Got an email yesterday from Google, saying it was time to renew my Google Adsense account. I took Google ads off my page so long ago that I forgot all about them. Fortunately, my blog is a labor of love and expenses run around $20/month. It’s not exactly a high-volume website like the websites of the local media.
And scrolling … and scrolling … and scrolling.
The page went on and on, but it wasn’t more news stories; it was that dreaded garbage known as “sponsored content.” These are paid advertisements that masquerade as news stories, often using lurid, click-baiting headlines. Intermixed with these tabloid-esque stories were occasional links to WRAL’s content.
I got so outraged at the dreck WRAL was serving up to me that I spent over an hour just capturing screenshots of the page and reassembling these shots into the original page. I had to do this because the page was far too lengthy to fit onto one browser screen, crazy as it might sound. So that’s what you see above.
Once I had reassembled the page I decided to calculate the percentage of real news on the page compared to sponsored content.
Result? Pixel for pixel, there is five times as much sponsored content on the page as legitimate news! It’s overwhelmingly paid advertising!
Now, I don’t have anything against advertising in general. Everybody’s got to pay the bills, after all. Heck, my blog once had ads on it for a while. What I do have a problem with is that these ads are virtually indistinguishable from the real content on the site, something that tiptoes right up to a line the Federal Trade Commission has drawn to protect the public, if not crosses it.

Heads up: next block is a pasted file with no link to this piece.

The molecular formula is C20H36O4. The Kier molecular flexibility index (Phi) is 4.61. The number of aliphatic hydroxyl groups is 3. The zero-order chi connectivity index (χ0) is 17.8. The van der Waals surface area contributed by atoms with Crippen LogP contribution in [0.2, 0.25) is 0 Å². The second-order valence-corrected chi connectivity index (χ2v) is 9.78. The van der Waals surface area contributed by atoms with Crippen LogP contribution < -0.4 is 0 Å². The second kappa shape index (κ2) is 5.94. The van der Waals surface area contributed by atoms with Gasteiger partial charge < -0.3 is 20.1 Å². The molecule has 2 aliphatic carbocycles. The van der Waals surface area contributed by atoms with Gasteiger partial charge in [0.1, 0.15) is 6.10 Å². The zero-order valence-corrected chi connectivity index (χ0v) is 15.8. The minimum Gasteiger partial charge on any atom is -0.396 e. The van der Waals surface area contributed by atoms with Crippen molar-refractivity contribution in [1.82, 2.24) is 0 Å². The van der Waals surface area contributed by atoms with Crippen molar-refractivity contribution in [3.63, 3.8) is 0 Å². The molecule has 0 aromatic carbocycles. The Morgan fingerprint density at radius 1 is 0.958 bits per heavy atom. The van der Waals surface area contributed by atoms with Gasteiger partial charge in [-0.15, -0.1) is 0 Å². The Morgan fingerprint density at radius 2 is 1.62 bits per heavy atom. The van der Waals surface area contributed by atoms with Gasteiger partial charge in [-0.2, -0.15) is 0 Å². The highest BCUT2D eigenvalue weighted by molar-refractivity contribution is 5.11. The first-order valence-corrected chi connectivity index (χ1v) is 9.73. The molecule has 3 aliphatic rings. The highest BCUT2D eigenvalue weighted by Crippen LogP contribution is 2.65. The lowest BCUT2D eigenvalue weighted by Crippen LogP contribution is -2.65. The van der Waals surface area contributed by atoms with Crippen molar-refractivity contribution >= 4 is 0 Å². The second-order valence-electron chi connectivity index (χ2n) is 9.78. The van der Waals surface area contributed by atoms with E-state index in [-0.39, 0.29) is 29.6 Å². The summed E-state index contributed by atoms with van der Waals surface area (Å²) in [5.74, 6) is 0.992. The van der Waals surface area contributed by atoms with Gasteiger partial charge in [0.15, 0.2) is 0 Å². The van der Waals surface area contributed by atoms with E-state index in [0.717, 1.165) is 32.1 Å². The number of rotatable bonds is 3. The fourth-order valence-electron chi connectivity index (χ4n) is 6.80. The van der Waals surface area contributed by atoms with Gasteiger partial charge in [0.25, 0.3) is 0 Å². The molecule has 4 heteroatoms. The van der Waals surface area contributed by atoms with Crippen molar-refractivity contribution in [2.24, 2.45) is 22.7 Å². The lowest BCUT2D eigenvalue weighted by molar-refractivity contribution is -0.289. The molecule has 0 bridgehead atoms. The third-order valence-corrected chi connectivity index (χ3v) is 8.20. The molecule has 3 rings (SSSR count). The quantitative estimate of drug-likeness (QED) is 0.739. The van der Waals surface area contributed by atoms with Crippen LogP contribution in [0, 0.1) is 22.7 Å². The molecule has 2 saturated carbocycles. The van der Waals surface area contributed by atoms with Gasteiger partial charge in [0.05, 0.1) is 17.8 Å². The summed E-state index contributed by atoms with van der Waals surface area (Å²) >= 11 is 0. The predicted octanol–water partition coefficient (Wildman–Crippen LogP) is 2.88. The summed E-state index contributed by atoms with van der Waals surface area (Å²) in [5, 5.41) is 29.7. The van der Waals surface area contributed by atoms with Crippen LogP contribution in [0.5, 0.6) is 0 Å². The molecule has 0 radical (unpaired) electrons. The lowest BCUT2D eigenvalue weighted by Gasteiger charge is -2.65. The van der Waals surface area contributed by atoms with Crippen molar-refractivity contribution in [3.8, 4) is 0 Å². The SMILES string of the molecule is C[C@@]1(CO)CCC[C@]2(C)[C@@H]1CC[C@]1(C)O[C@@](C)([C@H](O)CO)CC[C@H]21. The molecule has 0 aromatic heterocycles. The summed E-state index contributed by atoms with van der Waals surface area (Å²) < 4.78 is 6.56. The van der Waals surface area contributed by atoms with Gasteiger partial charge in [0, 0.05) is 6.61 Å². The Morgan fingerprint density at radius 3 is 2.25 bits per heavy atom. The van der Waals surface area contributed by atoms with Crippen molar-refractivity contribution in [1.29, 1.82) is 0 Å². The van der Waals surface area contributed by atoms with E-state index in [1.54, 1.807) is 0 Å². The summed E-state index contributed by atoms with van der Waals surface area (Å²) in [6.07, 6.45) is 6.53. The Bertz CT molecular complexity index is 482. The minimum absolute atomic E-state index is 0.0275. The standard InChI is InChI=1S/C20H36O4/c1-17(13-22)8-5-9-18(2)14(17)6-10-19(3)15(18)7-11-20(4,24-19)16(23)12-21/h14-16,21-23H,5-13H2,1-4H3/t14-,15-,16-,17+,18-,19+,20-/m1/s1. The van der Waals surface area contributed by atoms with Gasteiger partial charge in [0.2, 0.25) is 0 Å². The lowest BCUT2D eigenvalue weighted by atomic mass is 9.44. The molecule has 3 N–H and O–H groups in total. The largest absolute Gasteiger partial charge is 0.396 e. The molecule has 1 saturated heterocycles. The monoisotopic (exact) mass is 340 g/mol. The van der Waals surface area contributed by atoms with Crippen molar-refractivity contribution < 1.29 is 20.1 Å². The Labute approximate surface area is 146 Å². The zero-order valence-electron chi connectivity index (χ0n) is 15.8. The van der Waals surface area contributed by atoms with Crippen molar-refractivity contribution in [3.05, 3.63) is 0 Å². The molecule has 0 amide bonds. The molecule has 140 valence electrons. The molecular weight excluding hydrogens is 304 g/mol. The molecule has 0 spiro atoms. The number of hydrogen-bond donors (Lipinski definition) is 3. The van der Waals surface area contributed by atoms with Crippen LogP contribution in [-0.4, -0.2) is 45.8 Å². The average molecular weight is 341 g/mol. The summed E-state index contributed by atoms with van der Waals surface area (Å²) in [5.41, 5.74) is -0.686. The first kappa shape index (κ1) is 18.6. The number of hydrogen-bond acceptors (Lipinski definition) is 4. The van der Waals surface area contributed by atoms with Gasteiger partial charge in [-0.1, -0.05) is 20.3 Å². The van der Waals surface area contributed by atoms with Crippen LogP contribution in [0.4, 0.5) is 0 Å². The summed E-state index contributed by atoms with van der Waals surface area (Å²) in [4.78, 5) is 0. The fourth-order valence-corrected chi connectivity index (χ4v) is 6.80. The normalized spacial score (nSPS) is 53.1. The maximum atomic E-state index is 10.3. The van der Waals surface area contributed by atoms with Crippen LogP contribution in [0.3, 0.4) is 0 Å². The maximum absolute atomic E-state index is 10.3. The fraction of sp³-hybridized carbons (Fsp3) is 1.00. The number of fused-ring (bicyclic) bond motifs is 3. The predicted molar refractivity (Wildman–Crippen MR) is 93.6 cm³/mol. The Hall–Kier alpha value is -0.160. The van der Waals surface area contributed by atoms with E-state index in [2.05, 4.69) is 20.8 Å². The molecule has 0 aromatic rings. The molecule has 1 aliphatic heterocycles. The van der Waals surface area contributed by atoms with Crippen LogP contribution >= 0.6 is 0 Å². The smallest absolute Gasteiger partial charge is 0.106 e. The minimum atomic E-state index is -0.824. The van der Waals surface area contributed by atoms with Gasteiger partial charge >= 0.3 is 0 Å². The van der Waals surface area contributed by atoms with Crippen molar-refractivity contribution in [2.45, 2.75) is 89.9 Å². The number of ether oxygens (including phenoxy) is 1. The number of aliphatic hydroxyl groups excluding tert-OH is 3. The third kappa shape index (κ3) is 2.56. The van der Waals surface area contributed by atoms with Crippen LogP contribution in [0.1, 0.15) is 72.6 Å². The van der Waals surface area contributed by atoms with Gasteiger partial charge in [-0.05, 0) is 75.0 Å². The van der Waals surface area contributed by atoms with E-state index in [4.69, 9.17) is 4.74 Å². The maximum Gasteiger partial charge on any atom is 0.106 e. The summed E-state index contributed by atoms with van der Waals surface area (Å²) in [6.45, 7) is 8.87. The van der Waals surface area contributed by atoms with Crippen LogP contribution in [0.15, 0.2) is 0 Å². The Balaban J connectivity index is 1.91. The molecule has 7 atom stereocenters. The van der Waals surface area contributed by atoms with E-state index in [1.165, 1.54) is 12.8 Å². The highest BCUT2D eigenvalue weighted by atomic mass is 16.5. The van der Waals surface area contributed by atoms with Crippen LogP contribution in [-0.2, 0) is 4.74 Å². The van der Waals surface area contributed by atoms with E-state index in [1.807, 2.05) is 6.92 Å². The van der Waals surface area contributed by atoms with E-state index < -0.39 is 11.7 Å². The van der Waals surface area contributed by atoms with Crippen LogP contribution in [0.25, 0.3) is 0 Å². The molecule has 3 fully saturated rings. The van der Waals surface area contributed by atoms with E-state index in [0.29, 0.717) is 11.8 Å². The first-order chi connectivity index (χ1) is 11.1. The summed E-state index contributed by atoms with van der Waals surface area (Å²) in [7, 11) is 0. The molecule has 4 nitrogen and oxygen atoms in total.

Is this what media sites have to do nowadays to make a living? Has it really come down to racy headlines, tarted up to fool readers into thinking it’s news? At least with television advertising it’s pretty easy to distinguish the station programming from its advertising. On websites it’s pretty much impossible.
I don’t mean to single out WRAL for this. At least they label this content as sponsored. The local newspaper, the News and Observer, uses “suggested for you” content that might technically not be sponsored content but is just as lurid and click-baiting.
I’d like to see a little more balance with content versus ads. Five times as much advertising might work for a newspaper but it is outrageous on a webpage. And should a media site feel the need to load up a page with advertising, at least make it ads from local businesses with legitimate products or services. No more fake news, please!